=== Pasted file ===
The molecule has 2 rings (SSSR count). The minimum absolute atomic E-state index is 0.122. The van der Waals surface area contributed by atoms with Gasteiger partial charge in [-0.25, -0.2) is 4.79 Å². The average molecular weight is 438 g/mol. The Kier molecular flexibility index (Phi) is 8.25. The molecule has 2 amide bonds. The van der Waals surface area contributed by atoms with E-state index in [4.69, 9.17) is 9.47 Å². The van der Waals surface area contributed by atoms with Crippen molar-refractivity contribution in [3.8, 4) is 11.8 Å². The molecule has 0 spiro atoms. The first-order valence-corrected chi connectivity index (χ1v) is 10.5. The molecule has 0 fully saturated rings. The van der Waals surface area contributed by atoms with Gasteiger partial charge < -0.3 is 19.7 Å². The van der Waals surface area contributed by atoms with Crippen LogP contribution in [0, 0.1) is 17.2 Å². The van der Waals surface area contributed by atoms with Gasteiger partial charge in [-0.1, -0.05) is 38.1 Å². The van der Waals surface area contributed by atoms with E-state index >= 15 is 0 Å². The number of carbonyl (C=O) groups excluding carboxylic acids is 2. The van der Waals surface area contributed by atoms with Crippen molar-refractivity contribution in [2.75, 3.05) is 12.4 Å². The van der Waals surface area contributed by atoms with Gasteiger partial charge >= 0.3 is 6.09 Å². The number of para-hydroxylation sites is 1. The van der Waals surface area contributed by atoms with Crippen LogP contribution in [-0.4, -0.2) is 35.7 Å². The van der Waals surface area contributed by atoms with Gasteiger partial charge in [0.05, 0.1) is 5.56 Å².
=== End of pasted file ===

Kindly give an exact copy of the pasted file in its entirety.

The molecule has 2 rings (SSSR count). The minimum absolute atomic E-state index is 0.122. The van der Waals surface area contributed by atoms with Gasteiger partial charge in [-0.25, -0.2) is 4.79 Å². The average molecular weight is 438 g/mol. The Kier molecular flexibility index (Phi) is 8.25. The molecule has 2 amide bonds. The van der Waals surface area contributed by atoms with E-state index in [4.69, 9.17) is 9.47 Å². The van der Waals surface area contributed by atoms with Crippen molar-refractivity contribution in [3.8, 4) is 11.8 Å². The molecule has 0 spiro atoms. The first-order valence-corrected chi connectivity index (χ1v) is 10.5. The molecule has 0 fully saturated rings. The van der Waals surface area contributed by atoms with Gasteiger partial charge < -0.3 is 19.7 Å². The van der Waals surface area contributed by atoms with Crippen LogP contribution in [0, 0.1) is 17.2 Å². The van der Waals surface area contributed by atoms with Gasteiger partial charge in [-0.1, -0.05) is 38.1 Å². The van der Waals surface area contributed by atoms with E-state index >= 15 is 0 Å². The number of carbonyl (C=O) groups excluding carboxylic acids is 2. The van der Waals surface area contributed by atoms with Crippen molar-refractivity contribution in [2.75, 3.05) is 12.4 Å². The van der Waals surface area contributed by atoms with Gasteiger partial charge >= 0.3 is 6.09 Å². The number of para-hydroxylation sites is 1. The van der Waals surface area contributed by atoms with Crippen LogP contribution in [-0.4, -0.2) is 35.7 Å². The van der Waals surface area contributed by atoms with Gasteiger partial charge in [0.05, 0.1) is 5.56 Å².